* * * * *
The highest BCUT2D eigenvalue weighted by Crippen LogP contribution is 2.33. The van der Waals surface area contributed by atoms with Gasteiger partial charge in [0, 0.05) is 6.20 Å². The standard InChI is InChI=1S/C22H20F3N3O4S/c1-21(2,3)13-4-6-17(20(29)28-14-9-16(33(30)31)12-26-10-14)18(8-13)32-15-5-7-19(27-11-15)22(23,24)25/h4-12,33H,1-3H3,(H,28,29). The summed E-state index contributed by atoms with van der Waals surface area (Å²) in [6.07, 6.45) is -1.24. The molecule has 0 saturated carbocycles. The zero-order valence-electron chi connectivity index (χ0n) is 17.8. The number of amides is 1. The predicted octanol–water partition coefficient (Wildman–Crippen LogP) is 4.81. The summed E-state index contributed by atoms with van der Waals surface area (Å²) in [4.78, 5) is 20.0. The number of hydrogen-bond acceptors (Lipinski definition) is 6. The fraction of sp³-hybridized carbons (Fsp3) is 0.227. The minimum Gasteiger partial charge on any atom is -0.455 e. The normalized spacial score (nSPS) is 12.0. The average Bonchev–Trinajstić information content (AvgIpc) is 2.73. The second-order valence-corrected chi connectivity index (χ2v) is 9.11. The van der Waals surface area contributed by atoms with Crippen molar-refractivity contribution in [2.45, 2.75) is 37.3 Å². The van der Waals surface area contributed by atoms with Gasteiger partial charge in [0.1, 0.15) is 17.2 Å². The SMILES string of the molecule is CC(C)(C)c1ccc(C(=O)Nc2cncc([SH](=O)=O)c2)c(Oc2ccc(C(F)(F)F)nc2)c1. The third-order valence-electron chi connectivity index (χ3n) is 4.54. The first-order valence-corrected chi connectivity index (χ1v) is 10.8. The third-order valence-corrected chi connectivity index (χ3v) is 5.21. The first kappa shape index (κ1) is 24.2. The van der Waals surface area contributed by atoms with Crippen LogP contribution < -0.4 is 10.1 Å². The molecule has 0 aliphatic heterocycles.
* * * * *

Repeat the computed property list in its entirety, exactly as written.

The highest BCUT2D eigenvalue weighted by Crippen LogP contribution is 2.33. The van der Waals surface area contributed by atoms with Gasteiger partial charge in [0, 0.05) is 6.20 Å². The standard InChI is InChI=1S/C22H20F3N3O4S/c1-21(2,3)13-4-6-17(20(29)28-14-9-16(33(30)31)12-26-10-14)18(8-13)32-15-5-7-19(27-11-15)22(23,24)25/h4-12,33H,1-3H3,(H,28,29). The summed E-state index contributed by atoms with van der Waals surface area (Å²) in [6.07, 6.45) is -1.24. The molecule has 0 saturated carbocycles. The zero-order valence-electron chi connectivity index (χ0n) is 17.8. The number of amides is 1. The predicted octanol–water partition coefficient (Wildman–Crippen LogP) is 4.81. The summed E-state index contributed by atoms with van der Waals surface area (Å²) in [4.78, 5) is 20.0. The number of hydrogen-bond acceptors (Lipinski definition) is 6. The fraction of sp³-hybridized carbons (Fsp3) is 0.227. The minimum Gasteiger partial charge on any atom is -0.455 e. The normalized spacial score (nSPS) is 12.0. The average Bonchev–Trinajstić information content (AvgIpc) is 2.73. The second-order valence-corrected chi connectivity index (χ2v) is 9.11. The van der Waals surface area contributed by atoms with Crippen molar-refractivity contribution in [2.45, 2.75) is 37.3 Å². The van der Waals surface area contributed by atoms with Gasteiger partial charge in [0.1, 0.15) is 17.2 Å². The SMILES string of the molecule is CC(C)(C)c1ccc(C(=O)Nc2cncc([SH](=O)=O)c2)c(Oc2ccc(C(F)(F)F)nc2)c1. The third-order valence-electron chi connectivity index (χ3n) is 4.54. The first-order valence-corrected chi connectivity index (χ1v) is 10.8. The third-order valence-corrected chi connectivity index (χ3v) is 5.21. The first kappa shape index (κ1) is 24.2. The van der Waals surface area contributed by atoms with Crippen LogP contribution < -0.4 is 10.1 Å². The molecule has 0 aliphatic heterocycles.